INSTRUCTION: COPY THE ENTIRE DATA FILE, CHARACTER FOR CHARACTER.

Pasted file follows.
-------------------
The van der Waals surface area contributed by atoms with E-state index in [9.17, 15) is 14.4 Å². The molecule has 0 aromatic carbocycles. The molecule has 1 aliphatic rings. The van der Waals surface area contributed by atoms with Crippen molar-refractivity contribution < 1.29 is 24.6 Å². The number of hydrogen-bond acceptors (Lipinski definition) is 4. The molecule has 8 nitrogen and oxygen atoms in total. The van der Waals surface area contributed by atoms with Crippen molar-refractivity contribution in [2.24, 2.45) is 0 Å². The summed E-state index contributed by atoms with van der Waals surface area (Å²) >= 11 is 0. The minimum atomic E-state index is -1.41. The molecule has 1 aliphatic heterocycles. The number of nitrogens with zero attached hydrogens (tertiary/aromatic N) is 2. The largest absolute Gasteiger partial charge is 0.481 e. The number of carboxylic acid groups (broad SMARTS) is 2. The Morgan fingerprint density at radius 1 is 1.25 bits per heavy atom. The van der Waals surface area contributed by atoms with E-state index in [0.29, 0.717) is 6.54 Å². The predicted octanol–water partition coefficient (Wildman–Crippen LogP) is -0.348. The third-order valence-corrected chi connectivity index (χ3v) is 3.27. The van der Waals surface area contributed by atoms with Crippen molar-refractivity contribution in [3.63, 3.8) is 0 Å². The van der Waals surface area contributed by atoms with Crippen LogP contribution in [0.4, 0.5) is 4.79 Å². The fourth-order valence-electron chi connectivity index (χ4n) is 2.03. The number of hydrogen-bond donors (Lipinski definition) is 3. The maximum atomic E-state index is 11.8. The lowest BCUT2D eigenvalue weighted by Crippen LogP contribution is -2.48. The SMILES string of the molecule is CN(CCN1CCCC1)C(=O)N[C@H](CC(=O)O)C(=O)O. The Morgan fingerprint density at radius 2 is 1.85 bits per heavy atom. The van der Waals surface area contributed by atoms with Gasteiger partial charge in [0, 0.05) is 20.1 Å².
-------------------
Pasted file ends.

The van der Waals surface area contributed by atoms with E-state index in [9.17, 15) is 14.4 Å². The molecule has 0 aromatic carbocycles. The molecule has 1 aliphatic rings. The van der Waals surface area contributed by atoms with Crippen molar-refractivity contribution < 1.29 is 24.6 Å². The number of hydrogen-bond acceptors (Lipinski definition) is 4. The molecule has 8 nitrogen and oxygen atoms in total. The van der Waals surface area contributed by atoms with Crippen molar-refractivity contribution in [2.24, 2.45) is 0 Å². The summed E-state index contributed by atoms with van der Waals surface area (Å²) >= 11 is 0. The minimum atomic E-state index is -1.41. The molecule has 1 aliphatic heterocycles. The number of nitrogens with zero attached hydrogens (tertiary/aromatic N) is 2. The largest absolute Gasteiger partial charge is 0.481 e. The number of carboxylic acid groups (broad SMARTS) is 2. The Morgan fingerprint density at radius 1 is 1.25 bits per heavy atom. The van der Waals surface area contributed by atoms with E-state index in [0.29, 0.717) is 6.54 Å². The predicted octanol–water partition coefficient (Wildman–Crippen LogP) is -0.348. The third-order valence-corrected chi connectivity index (χ3v) is 3.27. The van der Waals surface area contributed by atoms with Crippen molar-refractivity contribution in [3.63, 3.8) is 0 Å². The van der Waals surface area contributed by atoms with Crippen LogP contribution in [0.4, 0.5) is 4.79 Å². The fourth-order valence-electron chi connectivity index (χ4n) is 2.03. The number of hydrogen-bond donors (Lipinski definition) is 3. The maximum atomic E-state index is 11.8. The lowest BCUT2D eigenvalue weighted by Crippen LogP contribution is -2.48. The SMILES string of the molecule is CN(CCN1CCCC1)C(=O)N[C@H](CC(=O)O)C(=O)O. The Morgan fingerprint density at radius 2 is 1.85 bits per heavy atom. The van der Waals surface area contributed by atoms with Gasteiger partial charge in [0, 0.05) is 20.1 Å².